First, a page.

The spirituality of Maori is almost as diverse as their family units.  As mentioned previously, Papatuanuku (Earth Mother) and Ranginui (Sky Father) were the progenitors of the Maori Gods.  From them came their children, Tanemahuta (God of the forest and birds), Tangaroa (God of the Sea), Rongo (God of Peace), Tawhirimatea (God of the Wind) and Tumatauenga (God of War) (Family tree of Maori Gods, n.d.).

The British social conditions and ideology in the 1800’s was born of necessity from the Industrial Revolution.  Their ideologies included ownership, independence, power, and control.  The English Class system held strong to economics, workforces, and at the time the country was undergoing a massive technological, economic and social change. (Gentry, 2002).  Classes included labourers, elite, royalty and more.

Compared to Maori, spirituality was of a religious branding, including multiple religions at the time, (Catholicism, Anglo-Saxon, Wesleyan, Presbyterian, etc.) which held that there was only one God, rather than the plethora of Gods in Maori spirituality.

The family unit in English society was traditional, by their standards; Father, mother, children.  The father of the family was the income earner, while the mother was considered a home-maker, spending her time at home, cooking, cleaning, and generally being seen and not heard (a social construction still identifiable in modern society).

English didn’t have such an important connection to the land, compared to Maori, as at the time in England during the Industrial revolution, most land was bought and sold rather frequently, stunting any connections made with the land.  This idea of buying and selling trickled through to the British settlers in the form that they could buy and sell land in New Zealand, much like they had in England.

Leading up to the creation and signing of the Treaty of Waitangi and comparing the ideologies of Maori and British settlers, we have Maori, the guardians of the land, the people of the land, an holistic people who govern with respect to all people, all genders and to each person.  And the British who seek ownership, independence, control and power.  Maori reached out to the British government asking them to control the settlers who were wreaking havoc with land sales, disreputable acquisition of land and general lawlessness.  The British government saw an opportunity to take ownership of a new, fertile land, to extend their power and sovereignty into the Pacific.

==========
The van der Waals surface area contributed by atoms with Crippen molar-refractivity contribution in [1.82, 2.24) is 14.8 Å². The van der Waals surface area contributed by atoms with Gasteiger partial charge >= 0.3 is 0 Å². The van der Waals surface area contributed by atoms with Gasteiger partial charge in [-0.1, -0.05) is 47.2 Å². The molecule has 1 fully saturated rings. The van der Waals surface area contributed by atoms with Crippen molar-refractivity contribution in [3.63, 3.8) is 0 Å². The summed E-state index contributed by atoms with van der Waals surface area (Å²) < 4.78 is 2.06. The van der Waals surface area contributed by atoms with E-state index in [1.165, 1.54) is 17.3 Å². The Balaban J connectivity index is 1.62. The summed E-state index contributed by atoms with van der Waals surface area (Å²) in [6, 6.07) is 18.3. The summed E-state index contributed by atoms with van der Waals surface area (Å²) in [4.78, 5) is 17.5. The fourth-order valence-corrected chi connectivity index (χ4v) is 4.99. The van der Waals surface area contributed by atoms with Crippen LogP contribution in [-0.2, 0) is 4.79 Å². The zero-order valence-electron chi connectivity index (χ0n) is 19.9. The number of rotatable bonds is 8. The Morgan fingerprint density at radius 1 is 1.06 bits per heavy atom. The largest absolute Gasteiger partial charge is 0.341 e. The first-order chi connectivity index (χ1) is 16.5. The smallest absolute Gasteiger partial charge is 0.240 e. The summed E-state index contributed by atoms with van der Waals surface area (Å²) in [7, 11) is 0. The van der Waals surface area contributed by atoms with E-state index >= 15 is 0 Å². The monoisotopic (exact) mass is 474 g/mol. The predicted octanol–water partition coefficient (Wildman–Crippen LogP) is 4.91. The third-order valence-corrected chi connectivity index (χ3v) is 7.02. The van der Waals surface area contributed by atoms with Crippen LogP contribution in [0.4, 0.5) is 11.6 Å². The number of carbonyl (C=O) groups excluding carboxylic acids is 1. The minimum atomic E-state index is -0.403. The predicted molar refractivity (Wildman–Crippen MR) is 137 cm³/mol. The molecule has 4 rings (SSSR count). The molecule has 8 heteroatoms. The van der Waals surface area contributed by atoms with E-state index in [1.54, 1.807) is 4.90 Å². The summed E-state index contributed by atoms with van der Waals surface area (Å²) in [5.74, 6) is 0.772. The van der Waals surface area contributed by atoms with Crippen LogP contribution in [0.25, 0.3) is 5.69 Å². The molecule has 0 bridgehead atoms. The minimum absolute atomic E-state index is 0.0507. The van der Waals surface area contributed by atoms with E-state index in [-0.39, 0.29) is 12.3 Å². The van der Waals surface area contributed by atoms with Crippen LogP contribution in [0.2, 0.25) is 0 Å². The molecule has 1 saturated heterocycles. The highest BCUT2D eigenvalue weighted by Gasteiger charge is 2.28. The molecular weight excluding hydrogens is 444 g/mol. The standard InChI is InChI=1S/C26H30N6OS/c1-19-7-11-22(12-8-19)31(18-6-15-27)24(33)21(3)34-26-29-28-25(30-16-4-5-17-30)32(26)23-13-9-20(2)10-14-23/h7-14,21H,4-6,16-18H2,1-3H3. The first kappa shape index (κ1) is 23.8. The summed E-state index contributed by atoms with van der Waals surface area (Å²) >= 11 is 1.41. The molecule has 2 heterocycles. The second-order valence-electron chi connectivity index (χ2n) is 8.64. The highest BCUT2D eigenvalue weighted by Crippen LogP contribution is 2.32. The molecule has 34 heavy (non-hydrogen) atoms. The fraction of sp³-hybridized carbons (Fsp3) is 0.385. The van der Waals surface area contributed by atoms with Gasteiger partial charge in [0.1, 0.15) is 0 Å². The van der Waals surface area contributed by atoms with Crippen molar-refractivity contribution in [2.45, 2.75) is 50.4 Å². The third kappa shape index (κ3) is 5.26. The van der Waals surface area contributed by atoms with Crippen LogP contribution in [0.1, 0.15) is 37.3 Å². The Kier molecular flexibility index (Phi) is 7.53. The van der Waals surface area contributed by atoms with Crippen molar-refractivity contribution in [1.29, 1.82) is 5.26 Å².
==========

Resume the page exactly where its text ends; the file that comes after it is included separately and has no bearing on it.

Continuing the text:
The Treaty of Waitangi, according to the Maori version, meant that the British government would control the lawlessness of the settlers, and extend partnership, protection and participation to the Maori people, offering Maori governance or kawantanga (participation), maintaining ownership of their land and taonga (protection) and true and shared equality (partnership).  Maori were to be treated like British citizens in the signing of the Treaty, given governance of their own land and taonga.  Instead, the British government took control of New Zealand, the signing of the treaty forced Maori to cede sovereignty to England and offered, but never acted upon, protection from the settlers (Pene. 2014).

The hopes of social advancement which the natives had formed when they first consented to share their country with the stranger, were disappointed.  The did not fail to contrast the rapid alienation of their land with the slow improvement of their condition, and they feared that at this rate their lands would be gone before they had attained the desired equality with their white neighbours.  Every function of Government seemed paralysed in comparison with the Land Purchasing Department.  They were willing to sell their land for civilization and equality, but at no other price.  (Sinclair, 1980 as cited in The Maori King, Gorst 1864).

Maori responses to the changes following the Treaty signing were the Maori Monarchy, the elevation of a mutually agreed upon representative of the Maori who took on the title of Maori King or Queen, established in 1858 with the first Maori King, Potatau Te Wherowhero, who reigned from 1858 to 1860 (Pene, 2014).